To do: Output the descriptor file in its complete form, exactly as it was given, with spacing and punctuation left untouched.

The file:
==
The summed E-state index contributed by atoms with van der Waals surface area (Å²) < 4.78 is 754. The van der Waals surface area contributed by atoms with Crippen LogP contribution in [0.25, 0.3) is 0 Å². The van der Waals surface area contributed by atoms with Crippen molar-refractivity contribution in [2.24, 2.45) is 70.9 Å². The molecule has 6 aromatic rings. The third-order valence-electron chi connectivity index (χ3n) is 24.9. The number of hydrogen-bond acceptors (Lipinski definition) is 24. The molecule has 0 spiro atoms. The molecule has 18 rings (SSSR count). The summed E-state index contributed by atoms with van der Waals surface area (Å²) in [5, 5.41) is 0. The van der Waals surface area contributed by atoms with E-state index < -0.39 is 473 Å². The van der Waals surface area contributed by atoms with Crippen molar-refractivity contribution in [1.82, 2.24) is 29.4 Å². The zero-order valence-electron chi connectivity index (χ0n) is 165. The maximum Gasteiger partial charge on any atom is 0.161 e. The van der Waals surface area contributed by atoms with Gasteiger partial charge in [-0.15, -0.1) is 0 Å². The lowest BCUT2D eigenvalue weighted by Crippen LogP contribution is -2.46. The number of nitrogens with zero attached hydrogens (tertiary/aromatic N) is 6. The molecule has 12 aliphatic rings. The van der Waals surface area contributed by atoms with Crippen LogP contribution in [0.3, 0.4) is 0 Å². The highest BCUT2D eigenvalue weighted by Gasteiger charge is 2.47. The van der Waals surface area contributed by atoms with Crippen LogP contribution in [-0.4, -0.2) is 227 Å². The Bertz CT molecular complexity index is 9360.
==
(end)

The summed E-state index contributed by atoms with van der Waals surface area (Å²) < 4.78 is 754. The van der Waals surface area contributed by atoms with Crippen LogP contribution in [0.25, 0.3) is 0 Å². The van der Waals surface area contributed by atoms with Crippen molar-refractivity contribution in [2.24, 2.45) is 70.9 Å². The molecule has 6 aromatic rings. The third-order valence-electron chi connectivity index (χ3n) is 24.9. The number of hydrogen-bond acceptors (Lipinski definition) is 24. The molecule has 0 spiro atoms. The molecule has 18 rings (SSSR count). The summed E-state index contributed by atoms with van der Waals surface area (Å²) in [5, 5.41) is 0. The van der Waals surface area contributed by atoms with E-state index < -0.39 is 473 Å². The van der Waals surface area contributed by atoms with Crippen molar-refractivity contribution in [1.82, 2.24) is 29.4 Å². The zero-order valence-electron chi connectivity index (χ0n) is 165. The maximum Gasteiger partial charge on any atom is 0.161 e. The van der Waals surface area contributed by atoms with Gasteiger partial charge in [-0.15, -0.1) is 0 Å². The lowest BCUT2D eigenvalue weighted by Crippen LogP contribution is -2.46. The number of nitrogens with zero attached hydrogens (tertiary/aromatic N) is 6. The molecule has 12 aliphatic rings. The van der Waals surface area contributed by atoms with Crippen LogP contribution in [0.3, 0.4) is 0 Å². The highest BCUT2D eigenvalue weighted by Gasteiger charge is 2.47. The van der Waals surface area contributed by atoms with Crippen LogP contribution in [-0.4, -0.2) is 227 Å². The Bertz CT molecular complexity index is 9360.